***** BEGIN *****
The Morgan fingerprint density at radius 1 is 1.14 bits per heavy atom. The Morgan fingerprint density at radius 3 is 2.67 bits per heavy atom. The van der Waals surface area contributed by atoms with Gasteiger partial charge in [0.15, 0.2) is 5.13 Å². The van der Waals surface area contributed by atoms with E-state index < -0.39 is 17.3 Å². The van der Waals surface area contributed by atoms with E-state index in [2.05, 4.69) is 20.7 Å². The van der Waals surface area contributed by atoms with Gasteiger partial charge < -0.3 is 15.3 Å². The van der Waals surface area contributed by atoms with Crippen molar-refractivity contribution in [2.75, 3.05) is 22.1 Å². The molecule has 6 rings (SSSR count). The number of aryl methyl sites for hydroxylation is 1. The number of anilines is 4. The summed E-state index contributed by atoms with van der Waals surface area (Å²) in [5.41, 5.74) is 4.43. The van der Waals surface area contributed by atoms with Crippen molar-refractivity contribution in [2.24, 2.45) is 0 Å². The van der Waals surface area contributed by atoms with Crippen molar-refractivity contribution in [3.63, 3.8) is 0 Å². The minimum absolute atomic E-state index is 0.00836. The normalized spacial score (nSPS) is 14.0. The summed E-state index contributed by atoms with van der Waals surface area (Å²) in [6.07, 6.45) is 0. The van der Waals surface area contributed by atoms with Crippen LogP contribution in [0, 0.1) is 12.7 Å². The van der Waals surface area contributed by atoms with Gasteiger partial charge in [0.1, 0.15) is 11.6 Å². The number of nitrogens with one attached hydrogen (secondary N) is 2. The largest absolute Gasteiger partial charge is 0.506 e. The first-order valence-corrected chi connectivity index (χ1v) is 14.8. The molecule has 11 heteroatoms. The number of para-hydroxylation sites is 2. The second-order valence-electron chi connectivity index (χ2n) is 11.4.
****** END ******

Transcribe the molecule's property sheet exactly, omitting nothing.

The Morgan fingerprint density at radius 1 is 1.14 bits per heavy atom. The Morgan fingerprint density at radius 3 is 2.67 bits per heavy atom. The van der Waals surface area contributed by atoms with Gasteiger partial charge in [0.15, 0.2) is 5.13 Å². The van der Waals surface area contributed by atoms with E-state index < -0.39 is 17.3 Å². The van der Waals surface area contributed by atoms with E-state index in [2.05, 4.69) is 20.7 Å². The van der Waals surface area contributed by atoms with Gasteiger partial charge < -0.3 is 15.3 Å². The van der Waals surface area contributed by atoms with Crippen molar-refractivity contribution in [2.75, 3.05) is 22.1 Å². The molecule has 6 rings (SSSR count). The number of aryl methyl sites for hydroxylation is 1. The number of anilines is 4. The summed E-state index contributed by atoms with van der Waals surface area (Å²) in [5.41, 5.74) is 4.43. The van der Waals surface area contributed by atoms with Crippen molar-refractivity contribution in [2.24, 2.45) is 0 Å². The van der Waals surface area contributed by atoms with Crippen molar-refractivity contribution in [3.63, 3.8) is 0 Å². The minimum absolute atomic E-state index is 0.00836. The normalized spacial score (nSPS) is 14.0. The summed E-state index contributed by atoms with van der Waals surface area (Å²) in [6.07, 6.45) is 0. The van der Waals surface area contributed by atoms with Crippen LogP contribution in [0, 0.1) is 12.7 Å². The van der Waals surface area contributed by atoms with Gasteiger partial charge in [0.1, 0.15) is 11.6 Å². The number of nitrogens with one attached hydrogen (secondary N) is 2. The largest absolute Gasteiger partial charge is 0.506 e. The first-order valence-corrected chi connectivity index (χ1v) is 14.8. The molecule has 11 heteroatoms. The number of para-hydroxylation sites is 2. The second-order valence-electron chi connectivity index (χ2n) is 11.4.